The Current State Of Remote Work And Its Impact On Wellbeing

Most people who have been working from home expect remote work to continue, even after the crisis has passed. However, in light of wellness concerns, there is a clear need for better remote work strategies and access to the right tools.
  • A new survey of US workers finds that most people who’ve been working from home during the pandemic expect remote work to continue, even after the crisis has passed.
  • 50% of respondents said remote work has had a negative impact on their emotional or mental health — including 13% who report a very negative impact.
  • 3 important strategies that could help improve the remote work experience include training, clear policies and expectations, and access to the right tools.

MindEdge/Skye Learning recently conducted a survey on the state of remote work during the COVID-19 pandemic. The survey’s main finding is that Americans who’ve been working from home during the pandemic expect that remote work will continue to be a part of their new normal, even after the crisis has passed. 

Key Findings

  • Nearly one-third (29%) of American workers and managers expect to remain working remotely full-time, even after businesses resume “normal” operations. 
  • Another 27% expect to work remotely at least part-time. 
  • 35% expect to return to their old workplaces on a full-time basis. 
  • 80% say that their employers did not have a remote-work program before the onset of the pandemic earlier this year. 
  • 30% say that working from home made their jobs harder. 
  • 26% say that it made their jobs easier.
  • 40% say the impact of remote work was both positive and negative. 

Mixed Feelings about Remote Work

The survey found mixed feelings about working remotely. 

Workers who had no prior experience of remote work reported difficulty adjusting to the situation. This was particularly the case among workers aged 45 and older, and working parents. 

Among these workers, these are the most cited difficulties associated with remote work:

  • 44% cite the increased number of meetings and/or phone calls.
  • 37% cite problems with communication technology.
  • 33% cite distractions at home.
  • 23% cite uncertainty about when to end work for the day. 

But, on the other hand, several workers reported feeling that their job was easier since working remotely. Among this group, the cited benefits of remote work include increased flexibility, fewer interruptions, and a lack of (or a shortened) commute.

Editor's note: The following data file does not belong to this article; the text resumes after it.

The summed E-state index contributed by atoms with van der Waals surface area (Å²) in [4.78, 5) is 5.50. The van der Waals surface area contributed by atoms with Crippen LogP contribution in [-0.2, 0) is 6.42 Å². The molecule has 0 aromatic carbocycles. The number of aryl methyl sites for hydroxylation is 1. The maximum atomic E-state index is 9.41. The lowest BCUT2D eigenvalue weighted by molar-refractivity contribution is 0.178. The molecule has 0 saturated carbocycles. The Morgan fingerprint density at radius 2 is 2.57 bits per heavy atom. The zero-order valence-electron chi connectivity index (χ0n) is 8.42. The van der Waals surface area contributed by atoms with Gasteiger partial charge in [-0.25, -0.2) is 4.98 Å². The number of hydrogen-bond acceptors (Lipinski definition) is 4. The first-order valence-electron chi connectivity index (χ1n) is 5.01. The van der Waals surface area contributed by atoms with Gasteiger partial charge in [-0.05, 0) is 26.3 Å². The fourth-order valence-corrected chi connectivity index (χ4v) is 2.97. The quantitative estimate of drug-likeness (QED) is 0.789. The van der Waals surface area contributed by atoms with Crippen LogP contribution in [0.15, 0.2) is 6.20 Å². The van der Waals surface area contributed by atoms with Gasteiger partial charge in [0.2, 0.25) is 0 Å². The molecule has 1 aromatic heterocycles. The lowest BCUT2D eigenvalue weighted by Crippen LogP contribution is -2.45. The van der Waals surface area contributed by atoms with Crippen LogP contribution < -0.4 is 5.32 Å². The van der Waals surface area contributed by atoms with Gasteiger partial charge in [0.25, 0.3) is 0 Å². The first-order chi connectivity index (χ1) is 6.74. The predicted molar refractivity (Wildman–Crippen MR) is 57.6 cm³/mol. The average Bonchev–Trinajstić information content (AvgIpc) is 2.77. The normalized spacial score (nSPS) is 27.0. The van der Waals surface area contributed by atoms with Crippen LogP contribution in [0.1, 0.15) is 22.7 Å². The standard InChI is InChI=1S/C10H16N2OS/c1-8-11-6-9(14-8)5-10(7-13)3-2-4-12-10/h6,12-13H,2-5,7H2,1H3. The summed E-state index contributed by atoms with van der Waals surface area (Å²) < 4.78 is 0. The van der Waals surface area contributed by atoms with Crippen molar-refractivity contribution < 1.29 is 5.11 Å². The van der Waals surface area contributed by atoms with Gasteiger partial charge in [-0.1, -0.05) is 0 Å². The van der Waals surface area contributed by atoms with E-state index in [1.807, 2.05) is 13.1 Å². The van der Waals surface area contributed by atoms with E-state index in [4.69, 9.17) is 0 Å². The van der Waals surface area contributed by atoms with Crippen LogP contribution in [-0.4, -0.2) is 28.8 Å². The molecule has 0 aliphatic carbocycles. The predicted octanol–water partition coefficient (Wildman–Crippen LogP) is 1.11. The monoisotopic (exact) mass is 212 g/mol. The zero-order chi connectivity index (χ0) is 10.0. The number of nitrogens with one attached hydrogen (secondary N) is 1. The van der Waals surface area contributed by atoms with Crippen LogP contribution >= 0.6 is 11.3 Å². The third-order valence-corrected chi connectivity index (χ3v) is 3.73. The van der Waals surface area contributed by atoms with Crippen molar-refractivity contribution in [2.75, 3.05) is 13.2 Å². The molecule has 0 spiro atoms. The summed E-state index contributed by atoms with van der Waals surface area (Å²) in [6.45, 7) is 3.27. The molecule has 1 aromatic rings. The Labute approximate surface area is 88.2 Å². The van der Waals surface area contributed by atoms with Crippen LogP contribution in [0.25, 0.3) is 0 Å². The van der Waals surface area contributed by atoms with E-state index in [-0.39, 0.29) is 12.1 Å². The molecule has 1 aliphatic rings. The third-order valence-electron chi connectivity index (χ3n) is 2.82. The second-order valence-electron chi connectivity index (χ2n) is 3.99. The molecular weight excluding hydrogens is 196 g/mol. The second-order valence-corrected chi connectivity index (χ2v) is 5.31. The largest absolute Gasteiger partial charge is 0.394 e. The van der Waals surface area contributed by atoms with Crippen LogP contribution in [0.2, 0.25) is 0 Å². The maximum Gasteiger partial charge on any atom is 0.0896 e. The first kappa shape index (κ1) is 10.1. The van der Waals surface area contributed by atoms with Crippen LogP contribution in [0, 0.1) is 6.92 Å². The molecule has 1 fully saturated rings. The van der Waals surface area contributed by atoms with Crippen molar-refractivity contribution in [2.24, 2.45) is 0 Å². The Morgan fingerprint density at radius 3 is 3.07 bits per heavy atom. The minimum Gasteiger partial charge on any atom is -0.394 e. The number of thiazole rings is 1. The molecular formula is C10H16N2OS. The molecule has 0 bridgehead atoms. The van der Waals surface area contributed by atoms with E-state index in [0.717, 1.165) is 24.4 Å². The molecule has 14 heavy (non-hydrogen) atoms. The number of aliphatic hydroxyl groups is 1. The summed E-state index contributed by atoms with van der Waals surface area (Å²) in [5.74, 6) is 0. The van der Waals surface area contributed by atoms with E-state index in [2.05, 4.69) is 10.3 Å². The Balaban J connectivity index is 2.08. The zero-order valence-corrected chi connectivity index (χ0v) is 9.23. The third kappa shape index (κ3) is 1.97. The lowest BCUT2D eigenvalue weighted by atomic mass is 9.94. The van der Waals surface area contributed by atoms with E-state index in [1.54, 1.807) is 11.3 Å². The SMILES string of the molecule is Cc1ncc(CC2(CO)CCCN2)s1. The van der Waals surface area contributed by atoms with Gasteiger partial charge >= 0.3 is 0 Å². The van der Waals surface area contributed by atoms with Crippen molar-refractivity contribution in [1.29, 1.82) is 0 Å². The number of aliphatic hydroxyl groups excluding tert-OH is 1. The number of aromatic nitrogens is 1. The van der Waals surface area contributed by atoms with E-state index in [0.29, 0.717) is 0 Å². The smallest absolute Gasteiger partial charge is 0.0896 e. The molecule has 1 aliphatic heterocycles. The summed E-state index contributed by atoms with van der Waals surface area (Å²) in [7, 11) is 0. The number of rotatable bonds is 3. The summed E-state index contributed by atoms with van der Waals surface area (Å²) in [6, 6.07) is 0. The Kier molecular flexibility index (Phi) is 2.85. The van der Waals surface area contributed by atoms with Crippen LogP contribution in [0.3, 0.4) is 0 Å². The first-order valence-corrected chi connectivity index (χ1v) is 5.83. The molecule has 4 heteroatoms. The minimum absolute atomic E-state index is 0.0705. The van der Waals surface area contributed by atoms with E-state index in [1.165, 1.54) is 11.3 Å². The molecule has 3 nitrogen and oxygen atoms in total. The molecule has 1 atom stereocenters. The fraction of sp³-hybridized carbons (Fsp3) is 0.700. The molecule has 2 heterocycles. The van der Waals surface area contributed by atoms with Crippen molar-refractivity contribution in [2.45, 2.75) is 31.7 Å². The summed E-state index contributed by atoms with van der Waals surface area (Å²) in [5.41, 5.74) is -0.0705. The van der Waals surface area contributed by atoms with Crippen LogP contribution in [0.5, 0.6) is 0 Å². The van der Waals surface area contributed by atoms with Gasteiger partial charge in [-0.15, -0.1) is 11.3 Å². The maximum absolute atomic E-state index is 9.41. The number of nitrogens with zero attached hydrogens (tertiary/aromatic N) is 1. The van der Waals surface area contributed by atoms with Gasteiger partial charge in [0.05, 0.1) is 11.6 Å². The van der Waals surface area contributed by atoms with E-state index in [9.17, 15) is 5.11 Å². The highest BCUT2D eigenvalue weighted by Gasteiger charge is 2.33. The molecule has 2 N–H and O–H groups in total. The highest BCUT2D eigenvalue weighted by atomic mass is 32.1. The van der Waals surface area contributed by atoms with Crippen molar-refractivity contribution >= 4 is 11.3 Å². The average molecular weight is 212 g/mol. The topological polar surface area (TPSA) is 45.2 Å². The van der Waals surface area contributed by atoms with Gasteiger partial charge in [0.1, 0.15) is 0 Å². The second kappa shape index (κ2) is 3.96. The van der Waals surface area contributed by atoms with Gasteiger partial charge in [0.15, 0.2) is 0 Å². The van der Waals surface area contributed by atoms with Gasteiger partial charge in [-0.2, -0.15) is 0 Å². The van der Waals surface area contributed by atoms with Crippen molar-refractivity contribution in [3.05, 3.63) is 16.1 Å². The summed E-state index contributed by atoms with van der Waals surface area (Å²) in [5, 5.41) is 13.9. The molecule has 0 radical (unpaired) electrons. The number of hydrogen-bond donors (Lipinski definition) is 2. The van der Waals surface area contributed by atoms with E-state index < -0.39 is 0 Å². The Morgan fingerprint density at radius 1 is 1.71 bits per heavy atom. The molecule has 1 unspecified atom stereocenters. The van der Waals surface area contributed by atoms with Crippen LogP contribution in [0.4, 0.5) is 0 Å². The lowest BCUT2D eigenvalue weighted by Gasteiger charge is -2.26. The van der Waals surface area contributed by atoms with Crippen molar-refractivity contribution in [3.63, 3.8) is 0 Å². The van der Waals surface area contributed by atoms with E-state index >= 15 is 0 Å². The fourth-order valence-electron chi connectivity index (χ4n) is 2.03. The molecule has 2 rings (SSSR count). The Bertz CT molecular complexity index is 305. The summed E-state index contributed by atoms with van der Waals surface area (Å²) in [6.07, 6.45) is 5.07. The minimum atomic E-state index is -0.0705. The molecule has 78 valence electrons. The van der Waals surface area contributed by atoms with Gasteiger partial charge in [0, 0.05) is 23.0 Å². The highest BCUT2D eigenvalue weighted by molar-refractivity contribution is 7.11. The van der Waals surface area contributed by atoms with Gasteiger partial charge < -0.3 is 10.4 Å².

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Impact on Wellbeing

Unfortunately, the survey found that remote work has had a negative impact on the emotional and mental health of workers. 

  • 50% of respondents said remote work has had a negative impact on their emotional or mental health — including 13% who report a very negative impact. 

This figure was reportedly higher among parents with school-age children in the household; 8% of parents say that working from home has had a negative impact on their emotional or mental health, including 18% who report a very negative impact. 

Even more shocking is that only 12% of survey respondents stated that working remotely has had a positive effect on their mental health. 

To deal with the stress related to working from home, workers have turned to a variety of activities to help them relieve and better manage stress. 

  • 51% say they went outside for a walk/fresh air 
  • 31% say they took breaks to spend time with family
  • 43% say they caught up on movies or TV 
  • 29% say they cooked or baked 
  • 28% say they ran or jogged. 

What Can be Done to Improve the Remote Work Experience

Though many have experienced first hand the benefits of remote working, many are also realizing that working from home is not necessarily the best solution. 

Some strategies that could potentially help improve the remote work experience include:

  • Training. The survey found that just over half of respondents received training through their employers on how to work remotely. Those who didn’t receive training believe that it would have been very helpful. 
  • Clear policies and expectations. Some survey respondents said they struggled with remote work because they didn’t know when to end their workday. Setting clear policies and expectations around when people are expected to work, for how long, and how often to communicate could help relieve some of the stress associated with remote work.
  • Access to the right tools. Employers should consider providing employees with access to the right tools for them to effectively work from home or remotely. Such tools include a company computer or laptop, access to platforms that can facilitate communication and collaboration, access to workspace (i.e. in the form of a coworking membership and access to meeting rooms for important meetings or to meet with clients). 
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